Last post Jan 29, 2010 02:38 PM by HeartattacK
Jan 29, 2010 12:38 PM|barrydorman|LINK
Unless I'm mistaken, I believe the only way to create a custom server control is by inheriting from the Control class. Or, of course, inheriting from another class built on top of Control (such as WebControl, etc). I dug through the System.Web.UI source
code one time and came to the conclusion that this was the case. Anyway, I'm wondering why there isn't an interface for developing custom controls against? Something like an IControl interface that only forces us to implement the required functionality to
render (maybe ID, Render method, etc.). I hate being forced to inherit a bunch of properties from the Control class that may not be needed or work properly in the context of my custom control. I'm wondering if anyone else out there agrees that something of
this nature should be built into the framework?
Jan 29, 2010 02:38 PM|HeartattacK|LINK
I wouldn't agree to that. Webforms has a very complex control lifecycle and if there were an IControl, you'd probably have to implement quite a few methods to get it working. That's not why I disagree though.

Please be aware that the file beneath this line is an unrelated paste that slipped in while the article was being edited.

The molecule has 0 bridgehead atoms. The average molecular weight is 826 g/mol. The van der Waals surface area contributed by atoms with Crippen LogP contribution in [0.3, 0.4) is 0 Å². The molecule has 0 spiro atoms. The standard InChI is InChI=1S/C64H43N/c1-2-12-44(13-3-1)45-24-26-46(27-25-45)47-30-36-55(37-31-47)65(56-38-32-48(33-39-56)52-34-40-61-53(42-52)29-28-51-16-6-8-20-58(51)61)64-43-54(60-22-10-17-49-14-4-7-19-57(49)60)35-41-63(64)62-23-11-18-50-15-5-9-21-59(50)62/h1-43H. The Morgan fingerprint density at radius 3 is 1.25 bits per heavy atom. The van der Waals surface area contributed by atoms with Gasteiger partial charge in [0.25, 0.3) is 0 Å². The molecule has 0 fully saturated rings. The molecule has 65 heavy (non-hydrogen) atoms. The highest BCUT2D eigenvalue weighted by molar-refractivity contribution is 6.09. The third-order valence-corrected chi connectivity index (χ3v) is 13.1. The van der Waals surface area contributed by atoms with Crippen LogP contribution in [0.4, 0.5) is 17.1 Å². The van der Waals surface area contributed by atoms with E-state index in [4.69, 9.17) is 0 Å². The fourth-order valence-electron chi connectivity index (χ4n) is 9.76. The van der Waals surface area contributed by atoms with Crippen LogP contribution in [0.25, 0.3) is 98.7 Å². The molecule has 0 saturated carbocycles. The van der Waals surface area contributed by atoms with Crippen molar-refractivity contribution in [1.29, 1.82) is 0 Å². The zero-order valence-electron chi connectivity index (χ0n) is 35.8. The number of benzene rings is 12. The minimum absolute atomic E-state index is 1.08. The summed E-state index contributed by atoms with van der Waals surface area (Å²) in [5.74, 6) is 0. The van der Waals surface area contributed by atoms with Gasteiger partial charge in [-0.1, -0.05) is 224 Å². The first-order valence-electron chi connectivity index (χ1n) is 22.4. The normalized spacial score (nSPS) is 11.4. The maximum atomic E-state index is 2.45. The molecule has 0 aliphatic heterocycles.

Interfaces are one of the most overused aspects of OOP, while abstract base classes the exact opposite. Having a Control base / abstract base class doesn't prevent the use of polymrphism or abstraction, but it has one great benefit - extensibility.
Once you ship an interface - that's that. It's fixed. Changing an interface would require changing every line of code that uses that interface. When it comes to client apps using the .net framework, Microsoft can't expect to even hope of changing ALL code
using a certain framework interface. But why would that be necessary?
Consider some new framework feature that's being brought into asp.net 4.0 and beyond. Suppose it requires that Control or IControl support a new method. If Control is a base class, MS can just go and add the method to the base class. If IControl is an interface,
you can't do that. Simply adding a method to an interface is not at all a solution. You'd then need to create a new interface and anybody wanting to use the new features will need to change their code to reference the new interface. That ultimately violates
why you were using an interface in the first place.
In fact, there's a very real example of this matter in something we use very very often. Streams in .net 1 did not support timeouts. In .net 2.0 they did. This was achieved by adding stuff to the Stream base class. Any code referencing Stream would still
work, but Streams supporting timeouts could use the extra features. This enhanced extensibility while preventing a huge portion of code from needing an upgrade / becoming obsolete.
Yes, Control does have a bunch of properties, but they very well might be necessary for the webforms lifecycle. You might consider using html controls or even switching to asp.net mvc if you want more control.